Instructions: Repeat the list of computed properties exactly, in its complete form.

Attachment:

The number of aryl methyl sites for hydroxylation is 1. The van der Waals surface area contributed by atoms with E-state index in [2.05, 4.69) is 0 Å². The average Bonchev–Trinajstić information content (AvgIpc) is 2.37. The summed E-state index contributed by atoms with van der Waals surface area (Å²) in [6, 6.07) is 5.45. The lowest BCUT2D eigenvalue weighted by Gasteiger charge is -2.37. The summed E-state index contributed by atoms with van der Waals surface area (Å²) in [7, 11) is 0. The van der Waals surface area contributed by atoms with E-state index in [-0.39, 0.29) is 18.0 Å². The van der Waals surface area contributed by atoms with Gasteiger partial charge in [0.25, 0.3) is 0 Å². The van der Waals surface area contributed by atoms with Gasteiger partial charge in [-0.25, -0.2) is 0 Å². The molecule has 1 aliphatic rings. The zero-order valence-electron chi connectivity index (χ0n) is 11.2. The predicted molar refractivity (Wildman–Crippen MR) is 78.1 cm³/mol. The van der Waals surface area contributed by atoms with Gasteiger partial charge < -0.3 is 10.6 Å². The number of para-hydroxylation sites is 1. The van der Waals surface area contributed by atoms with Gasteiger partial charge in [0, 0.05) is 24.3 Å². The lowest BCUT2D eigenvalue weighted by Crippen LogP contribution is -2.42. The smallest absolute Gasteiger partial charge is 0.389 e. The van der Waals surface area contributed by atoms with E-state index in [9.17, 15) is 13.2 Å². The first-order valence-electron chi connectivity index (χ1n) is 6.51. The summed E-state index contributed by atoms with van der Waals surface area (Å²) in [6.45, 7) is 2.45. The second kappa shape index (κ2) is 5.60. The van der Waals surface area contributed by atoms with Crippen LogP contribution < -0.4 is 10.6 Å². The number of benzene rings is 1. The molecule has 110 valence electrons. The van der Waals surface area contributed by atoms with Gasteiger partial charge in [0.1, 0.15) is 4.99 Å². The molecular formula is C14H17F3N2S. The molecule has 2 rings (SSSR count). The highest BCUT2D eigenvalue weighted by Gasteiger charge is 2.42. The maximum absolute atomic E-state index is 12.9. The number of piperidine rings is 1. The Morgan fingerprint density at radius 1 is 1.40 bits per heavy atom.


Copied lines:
The number of aryl methyl sites for hydroxylation is 1. The van der Waals surface area contributed by atoms with E-state index in [2.05, 4.69) is 0 Å². The average Bonchev–Trinajstić information content (AvgIpc) is 2.37. The summed E-state index contributed by atoms with van der Waals surface area (Å²) in [6, 6.07) is 5.45. The lowest BCUT2D eigenvalue weighted by Gasteiger charge is -2.37. The summed E-state index contributed by atoms with van der Waals surface area (Å²) in [7, 11) is 0. The van der Waals surface area contributed by atoms with E-state index in [-0.39, 0.29) is 18.0 Å². The van der Waals surface area contributed by atoms with Gasteiger partial charge in [0.25, 0.3) is 0 Å². The van der Waals surface area contributed by atoms with Gasteiger partial charge in [-0.25, -0.2) is 0 Å². The molecule has 1 aliphatic rings. The zero-order valence-electron chi connectivity index (χ0n) is 11.2. The predicted molar refractivity (Wildman–Crippen MR) is 78.1 cm³/mol. The van der Waals surface area contributed by atoms with Gasteiger partial charge < -0.3 is 10.6 Å². The number of para-hydroxylation sites is 1. The van der Waals surface area contributed by atoms with Gasteiger partial charge in [0, 0.05) is 24.3 Å². The lowest BCUT2D eigenvalue weighted by Crippen LogP contribution is -2.42. The smallest absolute Gasteiger partial charge is 0.389 e. The van der Waals surface area contributed by atoms with E-state index in [9.17, 15) is 13.2 Å². The first-order valence-electron chi connectivity index (χ1n) is 6.51. The summed E-state index contributed by atoms with van der Waals surface area (Å²) in [6.45, 7) is 2.45. The second kappa shape index (κ2) is 5.60. The van der Waals surface area contributed by atoms with Crippen LogP contribution < -0.4 is 10.6 Å². The number of benzene rings is 1. The molecule has 110 valence electrons. The van der Waals surface area contributed by atoms with Gasteiger partial charge in [0.1, 0.15) is 4.99 Å². The molecular formula is C14H17F3N2S. The molecule has 2 rings (SSSR count). The highest BCUT2D eigenvalue weighted by Gasteiger charge is 2.42. The maximum absolute atomic E-state index is 12.9. The number of piperidine rings is 1. The Morgan fingerprint density at radius 1 is 1.40 bits per heavy atom.